Pediatric neuroradiologist, Dr. Patrick Barnes, M.D. raises concerns about the lack of consistent and reliable criteria for the diagnosis of NAI (non-accidental injury) & SBS. “The vast body of literature on child abuse is composed of anecdotal case series, case report, reviews, opinions and position papers. Furthermore, many reports include cases having impact injury that not only raises doubt regarding the “shaking only” mechanism but also questions that this injury is always “non-accidental”. From an evidence-based medicine perspective, quality of evidence ratings for diagnostic criteria regarding the literature on SBS reveal that few published reports merit a rating above class 1V (any design where the test is not applied in blinded evaluation, where evidence is provided by expert opinion alone, or in descriptive case series without controls). Such qualities of evidence ratings hardly earn a diagnostic criteria recommendation level of “optional”, much less as a “guideline” or “standard”. (emphasis ours) This is particularly true of the neuro-imaging literature on SBS/NAI, the clinical SBS/NAI literature that uses neuro-imaging, and the forensic pathology literature.”

To date, there is no scientific basis that indicates how much, or how little force is necessary to produce traumatic injury to the developing CNS [central nervous system]” says Dr. Barnes. He further questions the specificity of retinal hemorrhages as an indication of child abuse, and indicates that such hemorrhages “may be seen with a variety of conditions, including accidental trauma, resuscitation, increased intracranial pressure, increased venous pressure, certain metabolic disorders and other conditions.”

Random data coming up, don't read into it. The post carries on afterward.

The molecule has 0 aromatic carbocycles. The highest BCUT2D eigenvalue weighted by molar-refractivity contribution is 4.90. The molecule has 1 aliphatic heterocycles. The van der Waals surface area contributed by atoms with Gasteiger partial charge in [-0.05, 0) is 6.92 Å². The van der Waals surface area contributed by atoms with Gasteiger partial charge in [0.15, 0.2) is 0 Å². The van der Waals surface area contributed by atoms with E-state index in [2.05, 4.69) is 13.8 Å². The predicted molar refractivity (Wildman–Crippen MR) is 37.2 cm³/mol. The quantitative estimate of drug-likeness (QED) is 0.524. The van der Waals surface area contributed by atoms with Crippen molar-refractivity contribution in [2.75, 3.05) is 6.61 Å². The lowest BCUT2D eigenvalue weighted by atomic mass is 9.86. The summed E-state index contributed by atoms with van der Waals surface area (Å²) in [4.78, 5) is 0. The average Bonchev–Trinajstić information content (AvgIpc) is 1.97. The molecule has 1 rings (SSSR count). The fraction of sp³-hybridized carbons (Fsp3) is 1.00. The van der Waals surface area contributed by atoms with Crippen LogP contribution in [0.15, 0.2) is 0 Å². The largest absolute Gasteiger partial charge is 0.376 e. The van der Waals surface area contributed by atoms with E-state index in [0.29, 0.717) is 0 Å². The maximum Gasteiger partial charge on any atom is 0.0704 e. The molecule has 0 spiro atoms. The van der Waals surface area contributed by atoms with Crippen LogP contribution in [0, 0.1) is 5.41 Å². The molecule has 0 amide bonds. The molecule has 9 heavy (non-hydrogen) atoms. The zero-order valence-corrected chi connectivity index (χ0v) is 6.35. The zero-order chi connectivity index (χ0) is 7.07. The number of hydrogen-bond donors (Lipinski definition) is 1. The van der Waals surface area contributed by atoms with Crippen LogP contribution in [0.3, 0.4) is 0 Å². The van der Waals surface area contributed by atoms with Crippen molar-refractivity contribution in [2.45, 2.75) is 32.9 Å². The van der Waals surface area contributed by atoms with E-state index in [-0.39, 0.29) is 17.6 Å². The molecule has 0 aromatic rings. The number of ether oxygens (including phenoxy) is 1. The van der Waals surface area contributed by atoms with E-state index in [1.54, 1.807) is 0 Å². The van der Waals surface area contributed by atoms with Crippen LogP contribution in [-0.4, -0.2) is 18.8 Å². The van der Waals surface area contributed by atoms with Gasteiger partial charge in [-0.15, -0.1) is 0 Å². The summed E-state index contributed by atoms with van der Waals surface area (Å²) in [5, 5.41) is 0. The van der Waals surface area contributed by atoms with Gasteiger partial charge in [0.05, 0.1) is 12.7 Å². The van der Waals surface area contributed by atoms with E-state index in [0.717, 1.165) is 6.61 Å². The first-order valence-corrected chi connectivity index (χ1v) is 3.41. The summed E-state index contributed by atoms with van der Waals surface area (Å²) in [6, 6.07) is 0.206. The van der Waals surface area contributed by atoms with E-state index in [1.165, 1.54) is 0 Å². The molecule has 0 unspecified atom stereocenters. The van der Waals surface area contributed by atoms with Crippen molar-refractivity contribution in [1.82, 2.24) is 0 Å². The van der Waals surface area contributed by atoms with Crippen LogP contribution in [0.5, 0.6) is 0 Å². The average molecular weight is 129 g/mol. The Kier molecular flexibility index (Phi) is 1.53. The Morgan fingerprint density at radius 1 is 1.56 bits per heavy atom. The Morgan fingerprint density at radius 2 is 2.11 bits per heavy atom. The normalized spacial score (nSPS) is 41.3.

Dr. Barnes reiterates that from the perspective of medical imaging data available, “it is clear that we do not have an established scientific platform from which to distinguish non- accidental from accidental CNS injury, and in some cases, traumatic from non-traumatic CNS injury … and that the immaturity of the young infant brain (e.g. under-myelinated, larger extra cerebral spaces) makes it more vulnerable to traumatic CNS injury whether accidental or non-accidental.”

“The medical and imaging evidence, particularly where there is only CNS injury, cannot accurately diagnose presumed intentional injury. Only the social investigation may provide the basis for inflicted injury in the context of supportive medical, imaging or pathologic findings.” Says Dr. Barnes, “The radiologist must be aware of certain conditions that are known to have clinical and imaging features that may mimic abuse. These include accidental injury, certain coagulopathies, vascular diseases, infectious or post-infectious conditions (e.g. post vaccinal), metabolic disorders, neoplastic diseases, certain therapies, and some congenital and dysplastic disorders. The physician should not only rule them out, but also must consider the possibility of combined, or multifactorial mechanisms with synergistic effects ( i.e., an underlying conditions with superimposed non-accidental, or accidental, trauma).”

Dr. Barnes offers a case in point of “a young infant who became progressively ill following a diphtheria-pertussis-tetanus (DPT) vaccination and subsequently became apneic. The father attempted to revive the child by “shaking” and then attempted CPR. The infant also received CPR by the rescue team at the home and again at the hospital. Retinal hemorrhages were present on ophthalmologic examination. The father was charged with abuse. Subsequent CT imaging with CT venography showed a combination of enhancing cerebral infarctions, venous thromboses and subdural hemorrhages… The evidence was consistent with a hemorrhagic meningoencephalitis, likely postvaccinial, although additional trauma, either accidental (e.g. CPR) or nonaccidental (e.g. shaking) could not be ruled out. The father was convicted on the basis that the State’s experts testified that the injuries could only be caused by SBS (96). The conviction is under appeal.”